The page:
When there is only one crack in the model then the only possible node from which a crack can propagate is at the tip. So the adjacent node to the tip (left, down, or the right) with the highest tensile stress is the direction for the next crack. In this example, that direction turned out to be to the right.
Repeating the above process four (4) more times (cracks), produced a crack geometry as depicted here. At this point the node within the crack with the highest tensile stress is located in the yellow. The crack can then propagate to the right, down or left. The color contours indicate that the crack should again go to the right, which is correct. The reader should not assume that the color contour map was used to decide the direction. The actual values at the three nodes were obtained and the direction for the next crack was based on these values.
There is one exception to the rules in the process above. This is that the crack is not allowed to return to itself which would create a hole in the model. This situation doesn't happen often, but it does happen. An example in this image would be to add the crack to the right and then add one more that is up. This returns the crack to itself and creates a hole. The hole weakens the model and doesn't effect the outcome of the flake because the next crack will be in the correct direction. Therefore, instead of adding the crack that returns to itself the direction of next highest tensile stress is chosen.
Energy-Rich flakes and energy-poor flakes are created slightly differently. The energy-rich flake proceeds as described above until the potential energy released is less than 9.0E-10 inch-pounds per millimeter.3 When the potential energy drops below this value then the springs (kx and ky) associated with the one pound force are removed.4 When this is done, the horizontal force is greatly increased and this breaks out the flake. Energy-poor flakes are created without the springs (kx and ky). Therefore, the potential energy does not have to be monitored to determine when to remove the springs.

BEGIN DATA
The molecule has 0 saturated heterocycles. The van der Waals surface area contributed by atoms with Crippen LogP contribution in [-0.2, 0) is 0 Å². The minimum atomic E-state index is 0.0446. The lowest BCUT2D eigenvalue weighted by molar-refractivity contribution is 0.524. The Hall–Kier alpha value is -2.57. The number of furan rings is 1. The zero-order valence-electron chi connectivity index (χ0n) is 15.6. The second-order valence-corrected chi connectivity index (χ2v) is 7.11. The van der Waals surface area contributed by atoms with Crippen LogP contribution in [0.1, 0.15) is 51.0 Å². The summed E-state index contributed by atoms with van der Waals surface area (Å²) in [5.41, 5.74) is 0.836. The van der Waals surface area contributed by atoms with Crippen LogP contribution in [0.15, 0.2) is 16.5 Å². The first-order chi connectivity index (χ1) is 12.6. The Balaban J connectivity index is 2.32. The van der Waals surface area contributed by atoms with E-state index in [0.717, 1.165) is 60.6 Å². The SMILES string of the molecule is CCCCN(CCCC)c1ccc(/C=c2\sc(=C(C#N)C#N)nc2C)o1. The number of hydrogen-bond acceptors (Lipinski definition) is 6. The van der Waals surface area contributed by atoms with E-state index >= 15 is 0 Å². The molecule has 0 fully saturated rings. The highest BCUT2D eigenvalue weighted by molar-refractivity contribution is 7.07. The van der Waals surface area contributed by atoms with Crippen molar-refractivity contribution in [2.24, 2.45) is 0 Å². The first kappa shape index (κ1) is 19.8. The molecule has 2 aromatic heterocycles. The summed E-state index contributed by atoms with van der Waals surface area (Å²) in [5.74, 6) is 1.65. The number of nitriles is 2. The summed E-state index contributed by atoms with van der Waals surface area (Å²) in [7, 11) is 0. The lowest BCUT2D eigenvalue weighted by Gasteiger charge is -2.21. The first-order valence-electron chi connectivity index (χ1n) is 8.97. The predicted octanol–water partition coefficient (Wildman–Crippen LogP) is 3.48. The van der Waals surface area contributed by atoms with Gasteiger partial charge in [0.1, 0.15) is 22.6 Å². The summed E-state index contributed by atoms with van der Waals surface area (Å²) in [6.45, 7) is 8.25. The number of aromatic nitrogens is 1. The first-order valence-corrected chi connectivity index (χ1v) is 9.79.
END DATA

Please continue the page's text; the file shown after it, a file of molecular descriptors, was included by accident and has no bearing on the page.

The reader is probably thinking that including or not including the springs in the model requires prior knowledge of which type flake is to be produced. This is correct, and therefore it is best to begin with the springs applied. Then if the potential energy in the model is actually increasing, instead of decreasing, then the springs need to be removed because this is the condition for a energy-poor flake. See Energy-Rich Flakes, Energy-Poor Flakes and Potential Energy for more details.
#2 This was the location for the start of all cracks for the flakes produced during the research. It was chosen because it was closest to the force. In reality, the location of the initiation of the crack can not be predicted because of unknown flaws in each piece of glass. However, it is generally near the application of force.
#3 This value is based on the one (1) pound force that is applied to the model and it would be different if a different force was applied. See Energy-Rich Flakes, Energy-Poor Flakes and Potential Energy
#4 Instead of instantly removing the springs, it is best to taper the removal. I have found the best procedure is to reduce it to 25% for the first crack toward the edge, 10% for the next crack and then remove them altogether. This procedure overcomes some stress concentrations that can mislead the user.